Poor performance on query with sort by two fields and a huge $or condition

I need some help on boosting performance of my query, which is used for a pagination purposes.
I’m curious if I could create an appropriate index for the query (probably with avoiding sort_merge somehow), but I wasn’t able to find an index to not face with merge sorting since each subquery in the $or condition has its own greater than condition for an _id field and I can’t get rid of it since it’s a big part of bussiness logic.

I created the following index for the query:
groupId: 1, isVisible: 1, isVisibleForPagination: 1, score: -1, _id: 1, type: -1

performance with the index:
“nReturned” : 20.0,
“executionTimeMillis” : 235.0,
“totalKeysExamined” : 85098.0,
“totalDocsExamined” : 20.0

Additional info, isVisible and isVisibleForPagination truthy in most cases and a real query contains 50 subqueries in $or condition and all fields are the same within or conditions except of groupId and _id

stages:
“sortPattern” : {
“score” : -1.0,
“_id” : -1.0
},
and 50 scans of index mentioned below.

Here is the query, but with 5 or conditions instead of 50. So, can anyone help finding a great index for the usecase or I should have done a migration to mark if the doc is greater than the id to create an additional field (the _id condition is a static for the whole group)?:

collection.find({
  "$or": [
    {
      "groupId": "ObjectId(\"552d1d24dc1c586b09d2d051\")",
      "isVisible": false,
      "isVisibleForPagination": true,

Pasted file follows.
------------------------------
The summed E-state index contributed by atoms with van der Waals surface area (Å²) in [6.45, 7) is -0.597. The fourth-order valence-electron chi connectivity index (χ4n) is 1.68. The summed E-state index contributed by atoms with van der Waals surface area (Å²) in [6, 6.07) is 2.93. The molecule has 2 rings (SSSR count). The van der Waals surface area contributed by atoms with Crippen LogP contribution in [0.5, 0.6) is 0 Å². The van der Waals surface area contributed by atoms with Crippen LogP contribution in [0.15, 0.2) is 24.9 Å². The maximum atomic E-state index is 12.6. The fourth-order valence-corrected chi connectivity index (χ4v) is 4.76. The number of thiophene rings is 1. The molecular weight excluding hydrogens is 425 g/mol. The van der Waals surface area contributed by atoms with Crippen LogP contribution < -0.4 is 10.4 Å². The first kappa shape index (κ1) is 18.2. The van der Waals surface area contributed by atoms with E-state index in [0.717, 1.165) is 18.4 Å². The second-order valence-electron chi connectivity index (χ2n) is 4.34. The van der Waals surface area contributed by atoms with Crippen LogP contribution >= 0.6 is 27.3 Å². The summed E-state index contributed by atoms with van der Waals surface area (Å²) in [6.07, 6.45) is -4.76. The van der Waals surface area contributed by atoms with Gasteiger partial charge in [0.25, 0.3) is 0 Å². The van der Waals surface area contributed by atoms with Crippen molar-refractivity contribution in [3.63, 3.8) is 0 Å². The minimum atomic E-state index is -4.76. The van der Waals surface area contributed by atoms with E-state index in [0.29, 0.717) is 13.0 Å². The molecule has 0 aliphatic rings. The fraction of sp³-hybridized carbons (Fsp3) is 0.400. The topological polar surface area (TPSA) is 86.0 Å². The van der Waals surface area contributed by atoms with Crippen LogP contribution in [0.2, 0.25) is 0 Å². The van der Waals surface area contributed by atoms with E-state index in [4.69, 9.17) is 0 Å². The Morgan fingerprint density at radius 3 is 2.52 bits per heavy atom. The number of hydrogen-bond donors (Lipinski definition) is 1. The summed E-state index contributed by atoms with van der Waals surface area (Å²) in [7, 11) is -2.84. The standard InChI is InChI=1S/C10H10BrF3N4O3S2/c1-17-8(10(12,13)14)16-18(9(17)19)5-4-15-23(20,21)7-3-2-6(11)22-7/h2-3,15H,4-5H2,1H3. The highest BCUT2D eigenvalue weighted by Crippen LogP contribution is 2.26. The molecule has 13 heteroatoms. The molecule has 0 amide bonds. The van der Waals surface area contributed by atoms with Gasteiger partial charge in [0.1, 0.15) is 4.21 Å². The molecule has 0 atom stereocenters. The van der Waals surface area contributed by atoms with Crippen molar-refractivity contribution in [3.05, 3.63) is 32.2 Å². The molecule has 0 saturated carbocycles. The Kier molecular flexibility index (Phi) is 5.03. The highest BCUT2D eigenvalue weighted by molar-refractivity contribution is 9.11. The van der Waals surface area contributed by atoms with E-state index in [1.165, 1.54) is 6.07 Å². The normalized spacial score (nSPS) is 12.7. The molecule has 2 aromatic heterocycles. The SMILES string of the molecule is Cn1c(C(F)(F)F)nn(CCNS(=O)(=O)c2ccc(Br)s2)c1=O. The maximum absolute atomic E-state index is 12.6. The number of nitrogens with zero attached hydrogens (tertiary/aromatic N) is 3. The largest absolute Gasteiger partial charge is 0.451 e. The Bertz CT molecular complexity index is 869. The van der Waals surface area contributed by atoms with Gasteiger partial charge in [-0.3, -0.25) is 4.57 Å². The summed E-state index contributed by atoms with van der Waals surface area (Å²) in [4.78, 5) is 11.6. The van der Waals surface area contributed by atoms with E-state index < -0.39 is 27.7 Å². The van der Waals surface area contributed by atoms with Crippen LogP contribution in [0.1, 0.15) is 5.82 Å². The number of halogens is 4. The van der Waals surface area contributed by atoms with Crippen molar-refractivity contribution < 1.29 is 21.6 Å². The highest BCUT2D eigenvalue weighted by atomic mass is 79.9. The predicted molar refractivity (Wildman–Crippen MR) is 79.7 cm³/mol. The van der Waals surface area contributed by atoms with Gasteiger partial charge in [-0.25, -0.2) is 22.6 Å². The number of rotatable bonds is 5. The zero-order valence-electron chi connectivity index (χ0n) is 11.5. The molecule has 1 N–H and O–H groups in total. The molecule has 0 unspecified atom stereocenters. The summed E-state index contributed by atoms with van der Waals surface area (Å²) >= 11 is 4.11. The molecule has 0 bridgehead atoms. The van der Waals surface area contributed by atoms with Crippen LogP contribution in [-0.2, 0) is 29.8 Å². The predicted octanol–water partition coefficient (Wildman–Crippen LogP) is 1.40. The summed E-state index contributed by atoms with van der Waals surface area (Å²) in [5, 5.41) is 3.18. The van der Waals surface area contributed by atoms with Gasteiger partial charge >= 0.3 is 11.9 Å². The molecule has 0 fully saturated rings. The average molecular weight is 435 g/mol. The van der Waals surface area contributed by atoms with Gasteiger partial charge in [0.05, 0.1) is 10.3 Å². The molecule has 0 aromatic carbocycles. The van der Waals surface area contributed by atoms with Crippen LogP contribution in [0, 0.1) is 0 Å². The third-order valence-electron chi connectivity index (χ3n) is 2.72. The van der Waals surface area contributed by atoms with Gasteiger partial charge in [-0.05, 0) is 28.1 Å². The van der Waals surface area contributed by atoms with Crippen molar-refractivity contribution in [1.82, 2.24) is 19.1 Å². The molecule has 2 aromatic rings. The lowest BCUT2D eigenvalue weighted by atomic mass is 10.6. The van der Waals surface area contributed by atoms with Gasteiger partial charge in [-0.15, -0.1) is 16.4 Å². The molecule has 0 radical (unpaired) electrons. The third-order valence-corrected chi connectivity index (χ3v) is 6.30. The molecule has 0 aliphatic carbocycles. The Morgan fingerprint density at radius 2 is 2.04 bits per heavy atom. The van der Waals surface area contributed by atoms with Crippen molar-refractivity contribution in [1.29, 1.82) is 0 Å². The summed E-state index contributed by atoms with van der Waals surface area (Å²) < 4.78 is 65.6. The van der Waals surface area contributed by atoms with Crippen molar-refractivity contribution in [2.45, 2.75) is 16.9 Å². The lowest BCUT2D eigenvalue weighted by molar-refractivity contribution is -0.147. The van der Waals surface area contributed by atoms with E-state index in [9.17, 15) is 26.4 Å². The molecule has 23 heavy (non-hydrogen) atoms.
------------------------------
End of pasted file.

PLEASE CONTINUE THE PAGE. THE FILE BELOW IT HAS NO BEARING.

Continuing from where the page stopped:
"type": {
        "$nin": [
          5,
          10
        ]
      },
      "score": {
        "$gt": 0
      },
      "_id": {
        "$gt": "ObjectId(\"65368d780000000000000000\")"
      }
    },
    {
      "groupId": "ObjectId(\"5af4501a0a592c0014cbceae\")",
      "isVisible": false,
      "isVisibleForPagination": true,
      "type": {
        "$nin": [
          5,
          10
        ]
      },
      "score": {
        "$gt": 0
      },
      "_id": {
        "$gt": "ObjectId(\"652c52d00000000000000000\")"
      }
    },
    {
      "groupId": "ObjectId(\"5f5b5d305c2ecc001dd170f1\")",
      "isVisible": false,
      "isVisibleForPagination": true,
      "type": {
        "$nin": [
          5,
          10
        ]
      },
      "score": {
        "$gt": 0
      },
      "_id": {
        "$gt": "ObjectId(\"652ea4780000000000000000\")"
      }
    },
    {
      "groupId": "ObjectId(\"6017c6612e2fc21280381692\")",
      "isVisible": false,
      "isVisibleForPagination": true,
      "type": {
        "$nin": [
          5,
          10
        ]
      },
      "score": {
        "$gt": 0
      },
      "_id": {
        "$gt": "ObjectId(\"652ea4780000000000000000\")"
      }
    },
    {
      "groupId": "ObjectId(\"603e4e3f825ea5002321b20e\")",
      "isVisible": false,
      "isVisibleForPagination": true,
      "type": {
        "$nin": [
          5,
          10
        ]
      },
      "score": {
        "$gt": 0
      },
      "_id": {
        "$gt": "ObjectId(\"652ea4780000000000000000\")"
      }
    }
  ]
}).sort({ score: -1, _id: -1 }).limit(20)

The first thing would be to factor to common conditions so they are not repeated. It would make the whole thing easier to understand.

The $nin is not very selective so it is usually slower than a $in of the complementary values.

You could replace the normal compound index with a partial index that could have

{ isVisible:false, isVisibleForPagination:true, score:{$gt:0} }

as the partialFilterExpression.